Have you ever wanted to talk to the jury after a trial? TLC podcast host Rafe Foreman recommends it, and in fact insists on it himself. Imagine the insights you could gain from talking to an actual juror about the trial.
Today we have what is likely to be an epic podcast, and a first in TLC history. TLC Graduate Benjamin Cloward (TLC Sept 2013) recently won a $38 million unanimous verdict for an inadequate or negligent security case in Las Vegas, Nevada. Today Ben and one of the jurors on the case join Rafe to give you a few key insights into the trial, her role and experience as a juror, and Ben’s own unique interpretation of how TLC methods and collages helped secure this victory.
Ben reveals some critical insights as to how he accomplished this tremendous feat and how it impacted the jury from the point of view of an actual juror. The vulnerability shown by both of our speakers here today reveals their passion, their drive, and their sincerity. You will not want to miss this journey down the justice highway.
“If there’s one takeaway from this entire thing, it’s if you’re arguing, you’re losing. No matter where you are in life -- whether it’s a courtroom or with your significant other or your best friend or a complete stranger -- if you’re arguing, you’re already down the wrong path, so take a deep breath, count to ten, and start over.”
TLC graduate and faculty member Renee Stackhouse (TLC Sept 2012) visits with host Rafe Foreman about the transformative power of TLC voir dire methods, both in and out of the courtroom.
Renee is a serious force in San Diego’s legal community, recognized equally for her tenacity, diligence, legal knowledge, and exceptional trial skills. As an advocate, Renee is lauded for her strategic and empathetic approach, and she is known as a leader in the profession and the community.
In this interview, Renee discusses how voir dire helps to identify the implicit biases that may affect a juror's view on a case, and how honing your active listening skills can help you provide a non-judgmental, safe space for jurors to share their biases. "You have to be willing to be vulnerable with the jurors - to "show them yours" - before they will show up authentically with you," Renee says. She describes how in voir dire (and in life), it is important to listen with an open heart and mind, even if you disagree with what someone is saying. "You have to provide a safe space for people to say what they need to say and feel heard, without trying to change their mind. That's not our job. In a way, it goes against our training because we’re trained to pick a side and advocate for that side, but we have to give jurors the space to come to their own conclusions."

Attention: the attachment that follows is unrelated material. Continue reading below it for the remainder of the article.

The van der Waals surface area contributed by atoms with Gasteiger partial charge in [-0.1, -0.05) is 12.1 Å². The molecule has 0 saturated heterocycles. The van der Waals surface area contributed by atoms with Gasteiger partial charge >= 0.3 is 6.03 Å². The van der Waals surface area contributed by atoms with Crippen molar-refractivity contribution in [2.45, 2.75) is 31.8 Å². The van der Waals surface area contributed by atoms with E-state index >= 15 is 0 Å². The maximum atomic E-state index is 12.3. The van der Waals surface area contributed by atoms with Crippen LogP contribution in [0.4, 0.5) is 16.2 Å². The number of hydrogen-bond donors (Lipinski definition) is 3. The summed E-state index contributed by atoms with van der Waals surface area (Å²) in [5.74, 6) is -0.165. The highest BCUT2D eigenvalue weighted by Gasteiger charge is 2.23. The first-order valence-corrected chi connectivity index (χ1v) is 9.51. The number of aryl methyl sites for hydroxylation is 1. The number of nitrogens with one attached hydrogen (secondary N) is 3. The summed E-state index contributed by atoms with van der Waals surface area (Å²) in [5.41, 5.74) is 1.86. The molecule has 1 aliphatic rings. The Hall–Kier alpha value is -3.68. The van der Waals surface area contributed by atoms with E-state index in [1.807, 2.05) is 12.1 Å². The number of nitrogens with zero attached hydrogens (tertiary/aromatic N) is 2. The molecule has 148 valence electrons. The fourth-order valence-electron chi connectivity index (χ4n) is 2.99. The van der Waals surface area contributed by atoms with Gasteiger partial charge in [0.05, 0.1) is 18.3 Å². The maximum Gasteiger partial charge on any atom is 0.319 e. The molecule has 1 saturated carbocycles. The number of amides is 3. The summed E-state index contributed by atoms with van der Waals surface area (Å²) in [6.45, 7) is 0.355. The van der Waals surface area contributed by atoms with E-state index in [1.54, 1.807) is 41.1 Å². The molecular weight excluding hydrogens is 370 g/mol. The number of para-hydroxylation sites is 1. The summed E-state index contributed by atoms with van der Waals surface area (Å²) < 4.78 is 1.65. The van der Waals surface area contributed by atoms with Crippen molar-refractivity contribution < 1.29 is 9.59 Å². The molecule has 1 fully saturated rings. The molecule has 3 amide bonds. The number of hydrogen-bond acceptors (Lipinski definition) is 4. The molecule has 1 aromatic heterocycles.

TLC Podcast host Rafe Foreman interviews TLC graduate, trial lawyer, and faculty member Greg Westfall on the transformative power of TLC methods in preparing for and trying a criminal defense case.
In this wide-ranging interview, Greg discusses the importance of meeting your clients where they are, rather than trying to make them fit an expectation. "People will sense if you don’t like them or are afraid of them. You have to love them. If you do, then you’re thinking about them – what they want and they need." Greg does what it takes to get a complete picture of his clients' story - going to their homes and walking their streets. "Going into the setting gives you a different perspective on the story than you get if you're just listening to the client tell it."
Greg is the faculty leader for TLC's intensive course for criminal defense attorneys, In Defense of the Damned (IDD), scheduled for June 2021. IDD students participate in two days of psychodrama, followed by breakout sessions on opening statement, voir dire and cross-examination using their own cases.
Greg says it is the job of the criminal defense attorney to forge an emotional connection between the defendant and the jury; skills they will learn at the Trial Lawyers College. "We are community people," Greg says. "We are people who live in groups. Your jury is looking at your client and asking, 'is this person one of us?' They are looking at the criminal defense attorney and asking, 'is this person one of us?' It's our job to help them see themselves in our clients and in us."